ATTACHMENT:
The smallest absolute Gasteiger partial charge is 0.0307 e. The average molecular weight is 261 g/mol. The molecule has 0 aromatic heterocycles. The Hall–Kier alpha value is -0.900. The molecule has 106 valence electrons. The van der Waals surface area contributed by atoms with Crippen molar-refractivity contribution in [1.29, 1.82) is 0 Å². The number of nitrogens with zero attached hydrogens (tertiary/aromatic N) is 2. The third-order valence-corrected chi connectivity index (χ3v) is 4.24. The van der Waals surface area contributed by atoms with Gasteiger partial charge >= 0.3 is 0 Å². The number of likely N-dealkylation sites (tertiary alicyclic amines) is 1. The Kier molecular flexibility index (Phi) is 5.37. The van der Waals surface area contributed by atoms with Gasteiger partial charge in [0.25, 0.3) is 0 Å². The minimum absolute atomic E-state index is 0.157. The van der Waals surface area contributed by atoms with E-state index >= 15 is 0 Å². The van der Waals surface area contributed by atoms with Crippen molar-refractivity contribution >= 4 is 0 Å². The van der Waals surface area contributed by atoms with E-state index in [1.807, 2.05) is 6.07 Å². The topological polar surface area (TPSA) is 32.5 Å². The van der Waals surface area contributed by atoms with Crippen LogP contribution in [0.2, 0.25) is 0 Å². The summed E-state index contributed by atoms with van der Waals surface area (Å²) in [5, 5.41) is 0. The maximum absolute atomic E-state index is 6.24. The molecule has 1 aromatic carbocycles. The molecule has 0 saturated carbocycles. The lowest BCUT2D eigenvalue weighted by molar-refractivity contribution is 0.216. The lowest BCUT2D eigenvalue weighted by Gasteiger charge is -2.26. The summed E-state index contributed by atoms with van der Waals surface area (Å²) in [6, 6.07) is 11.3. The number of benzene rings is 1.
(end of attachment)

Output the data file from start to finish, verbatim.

The smallest absolute Gasteiger partial charge is 0.0307 e. The average molecular weight is 261 g/mol. The molecule has 0 aromatic heterocycles. The Hall–Kier alpha value is -0.900. The molecule has 106 valence electrons. The van der Waals surface area contributed by atoms with Crippen molar-refractivity contribution in [1.29, 1.82) is 0 Å². The number of nitrogens with zero attached hydrogens (tertiary/aromatic N) is 2. The third-order valence-corrected chi connectivity index (χ3v) is 4.24. The van der Waals surface area contributed by atoms with Gasteiger partial charge >= 0.3 is 0 Å². The number of likely N-dealkylation sites (tertiary alicyclic amines) is 1. The Kier molecular flexibility index (Phi) is 5.37. The van der Waals surface area contributed by atoms with Gasteiger partial charge in [0.25, 0.3) is 0 Å². The minimum absolute atomic E-state index is 0.157. The van der Waals surface area contributed by atoms with E-state index >= 15 is 0 Å². The van der Waals surface area contributed by atoms with Crippen molar-refractivity contribution >= 4 is 0 Å². The van der Waals surface area contributed by atoms with E-state index in [1.807, 2.05) is 6.07 Å². The topological polar surface area (TPSA) is 32.5 Å². The van der Waals surface area contributed by atoms with Crippen LogP contribution in [0.2, 0.25) is 0 Å². The summed E-state index contributed by atoms with van der Waals surface area (Å²) in [5, 5.41) is 0. The maximum absolute atomic E-state index is 6.24. The molecule has 1 aromatic carbocycles. The molecule has 0 saturated carbocycles. The lowest BCUT2D eigenvalue weighted by molar-refractivity contribution is 0.216. The lowest BCUT2D eigenvalue weighted by Gasteiger charge is -2.26. The summed E-state index contributed by atoms with van der Waals surface area (Å²) in [6, 6.07) is 11.3. The number of benzene rings is 1.